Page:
Tuesday, April 1, 2014

A change in perspective...

I’ve spent years in clinic putting patients on medications to lower cholesterol, lower blood pressure, and improve blood sugars in hopes of extending their life.  I’ve pushed for dozens of colonoscopies, mammograms, and stress tests in hopes to prevent disasters. 

Now, I’m in Geriatrics Clinic taking people off medications and forgoing screening because, well, it’ll probably be something else that kills them first.

I’ve spent the other part of my three years on the General Medicine inpatient teams and ICUs trying to cheat death, halt death, or revive persons from near death. 

Now I’m in a Geriatrics Clinic and it feels like I’m actively planning for someone to die.

…But before you think I’m morbid, let me explain

It all started on my first day in Geriatrics Clinic when I was shown a chart of life expectancies for elderly persons in America.  The concept was simple enough, using a person’s age, gender, and overall health to determine how long they were likely to live.  It took more than an instant to digest that even a rather healthy woman  in her 70s may only have less than 10 years to live on average.  It made me afraid to be in my 70s.
With this information, however, came a new sense of purpose and a new outlook on what I was doing in this clinic.  It was easy to feel as if we weren’t “being aggressive” enough or that we were “being passive” but what it really showed was how at all ages in Medicine, the focus always remains on the patient.  With every decision I’ve made for every patient, every day in the past several years, the common focus is doing the best to provide benefit with the lowest possible risk.  While it initially seemed different than what I had been doing on before, it was the exact same.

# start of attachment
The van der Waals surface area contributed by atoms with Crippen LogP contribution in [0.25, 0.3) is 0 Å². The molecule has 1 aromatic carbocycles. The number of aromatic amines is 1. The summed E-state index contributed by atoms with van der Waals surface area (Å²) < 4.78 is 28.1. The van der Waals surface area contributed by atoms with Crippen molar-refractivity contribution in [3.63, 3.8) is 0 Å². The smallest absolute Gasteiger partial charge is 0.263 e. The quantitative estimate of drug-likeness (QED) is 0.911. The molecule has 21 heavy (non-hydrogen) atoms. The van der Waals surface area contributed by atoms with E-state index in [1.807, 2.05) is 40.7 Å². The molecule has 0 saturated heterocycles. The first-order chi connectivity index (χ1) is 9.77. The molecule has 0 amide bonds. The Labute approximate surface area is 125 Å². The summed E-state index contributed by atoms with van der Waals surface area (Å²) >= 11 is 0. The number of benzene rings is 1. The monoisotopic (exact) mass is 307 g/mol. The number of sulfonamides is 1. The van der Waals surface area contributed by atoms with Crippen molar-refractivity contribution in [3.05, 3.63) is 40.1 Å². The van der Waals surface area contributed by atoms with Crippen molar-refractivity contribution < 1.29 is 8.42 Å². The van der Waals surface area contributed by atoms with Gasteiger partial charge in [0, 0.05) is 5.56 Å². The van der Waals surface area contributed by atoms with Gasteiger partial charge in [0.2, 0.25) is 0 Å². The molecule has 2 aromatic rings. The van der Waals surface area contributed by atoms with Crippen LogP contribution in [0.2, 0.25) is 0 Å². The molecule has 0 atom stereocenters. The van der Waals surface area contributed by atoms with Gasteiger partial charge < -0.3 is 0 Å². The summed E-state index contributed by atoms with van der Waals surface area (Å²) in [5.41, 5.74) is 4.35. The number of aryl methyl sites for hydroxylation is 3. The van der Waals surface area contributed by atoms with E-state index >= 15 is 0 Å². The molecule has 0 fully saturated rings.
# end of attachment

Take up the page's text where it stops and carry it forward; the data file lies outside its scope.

So as we sat there, taking medications off her list which were unlikely to provide her any further benefit, it felt liberating.  It was not as I felt earlier, a sign of defeat, but rather a celebration of a life lived to its best.  And as we continued to talk, it was just like my usual clinic, continuing with every visit to make sure that everything we are doing is focused on living a longer and better life.  

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